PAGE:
Motorcycle riding jackets with airbags are nothing new. In fact, it's practically a necessity in the racing scene, and street riders are fast incorporating this life-saving technology into their everyday riding essentials. Therefore, while airbag vests and jackets are great, what about airbag helmets?
As bizarre as it may sound, an airbag helmet is indeed in the works—just not for the motorbike sector yet. Popular bicycle helmet producer POC is collaborating with automotive equipment producer Autoliv to create a cutting-edge bike helmet featuring airbag technology. Both businesses are situated in Sweden, and are looking to level up the safety of cyclists, especially given the rising popularity of high-powered e-bikes. Autoliv, meanwhile, is renowned for its innovations in motorcycle and automobile safety.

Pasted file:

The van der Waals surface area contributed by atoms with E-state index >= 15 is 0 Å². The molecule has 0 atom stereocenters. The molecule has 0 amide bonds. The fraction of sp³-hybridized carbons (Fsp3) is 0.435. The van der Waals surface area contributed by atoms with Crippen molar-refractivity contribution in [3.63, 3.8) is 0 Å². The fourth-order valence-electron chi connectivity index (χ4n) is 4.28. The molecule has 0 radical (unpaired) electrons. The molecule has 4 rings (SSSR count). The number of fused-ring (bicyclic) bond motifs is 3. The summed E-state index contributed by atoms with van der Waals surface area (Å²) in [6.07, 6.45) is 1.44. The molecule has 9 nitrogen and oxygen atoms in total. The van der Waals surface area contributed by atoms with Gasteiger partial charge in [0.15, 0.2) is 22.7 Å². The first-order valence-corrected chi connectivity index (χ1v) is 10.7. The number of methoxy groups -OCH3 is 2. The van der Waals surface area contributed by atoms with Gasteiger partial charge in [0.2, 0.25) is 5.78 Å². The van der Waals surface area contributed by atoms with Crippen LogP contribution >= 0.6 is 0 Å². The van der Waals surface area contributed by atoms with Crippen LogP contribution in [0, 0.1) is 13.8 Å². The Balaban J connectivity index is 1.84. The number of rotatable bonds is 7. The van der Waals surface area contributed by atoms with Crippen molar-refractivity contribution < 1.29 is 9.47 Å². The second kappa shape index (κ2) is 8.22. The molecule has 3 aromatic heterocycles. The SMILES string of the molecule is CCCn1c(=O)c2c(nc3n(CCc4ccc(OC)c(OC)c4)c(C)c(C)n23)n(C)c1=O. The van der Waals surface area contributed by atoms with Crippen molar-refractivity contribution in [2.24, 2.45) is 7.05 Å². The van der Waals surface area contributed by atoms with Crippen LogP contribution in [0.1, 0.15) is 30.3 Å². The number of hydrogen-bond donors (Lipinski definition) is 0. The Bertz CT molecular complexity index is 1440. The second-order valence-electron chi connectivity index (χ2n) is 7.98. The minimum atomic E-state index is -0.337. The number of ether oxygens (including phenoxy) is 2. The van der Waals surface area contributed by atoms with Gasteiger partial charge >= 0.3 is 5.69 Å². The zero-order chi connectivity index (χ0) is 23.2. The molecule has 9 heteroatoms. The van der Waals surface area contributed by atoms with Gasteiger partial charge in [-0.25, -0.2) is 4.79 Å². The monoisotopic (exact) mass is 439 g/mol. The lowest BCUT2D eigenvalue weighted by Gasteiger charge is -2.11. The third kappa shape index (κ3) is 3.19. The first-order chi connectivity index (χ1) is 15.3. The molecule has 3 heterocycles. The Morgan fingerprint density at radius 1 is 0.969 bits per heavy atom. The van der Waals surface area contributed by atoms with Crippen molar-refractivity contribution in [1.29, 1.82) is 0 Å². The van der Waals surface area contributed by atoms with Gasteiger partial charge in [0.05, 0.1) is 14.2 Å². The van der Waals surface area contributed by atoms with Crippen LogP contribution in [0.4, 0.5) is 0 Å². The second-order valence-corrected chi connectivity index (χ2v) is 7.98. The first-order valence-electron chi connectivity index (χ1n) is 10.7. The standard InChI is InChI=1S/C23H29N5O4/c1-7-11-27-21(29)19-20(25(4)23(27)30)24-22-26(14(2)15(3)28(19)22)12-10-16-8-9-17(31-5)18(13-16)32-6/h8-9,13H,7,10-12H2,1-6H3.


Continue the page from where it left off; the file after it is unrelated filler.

According to the two businesses' concept, the airbag mechanism will be positioned between the EPS liner and the helmet's shell. It will automatically disperse the helmet's hull, which is made up of many components, whenever it deploys, for example, if the system senses a crash, and provide some much-needed cushioning for the head within the helmet thanks to the fluffy airbag. At speeds of 12 miles per hour, preliminary testing indicated that the technology can lower the risk of head trauma from 80 to 30 percent.
Now, from the perspective of bicycling, this is quite understandable, as bike helmets are typically lightweight and simply cover the top of your head. However, this is not the case with motorcycle helmets. First off, the idea of an airbag system incorporated into the design of a full-face helmet surely poses some risks to the safety of the helmet itself. Furthermore, creating a motorbike helmet that's designed to crack open once the airbag deploys will certainly be extremely expensive, and not to mention heavy. Naturally, manufacturers will create technology to work around these potential challenges.
Having said that, it is obvious that POC and Autoliv's innovation is targeted at the cycling community. Such technology, however, has not yet become widely used in the motorcycle industry. Given that, it may very well pave the way for a futuristic, extremely advanced motorbike helmet.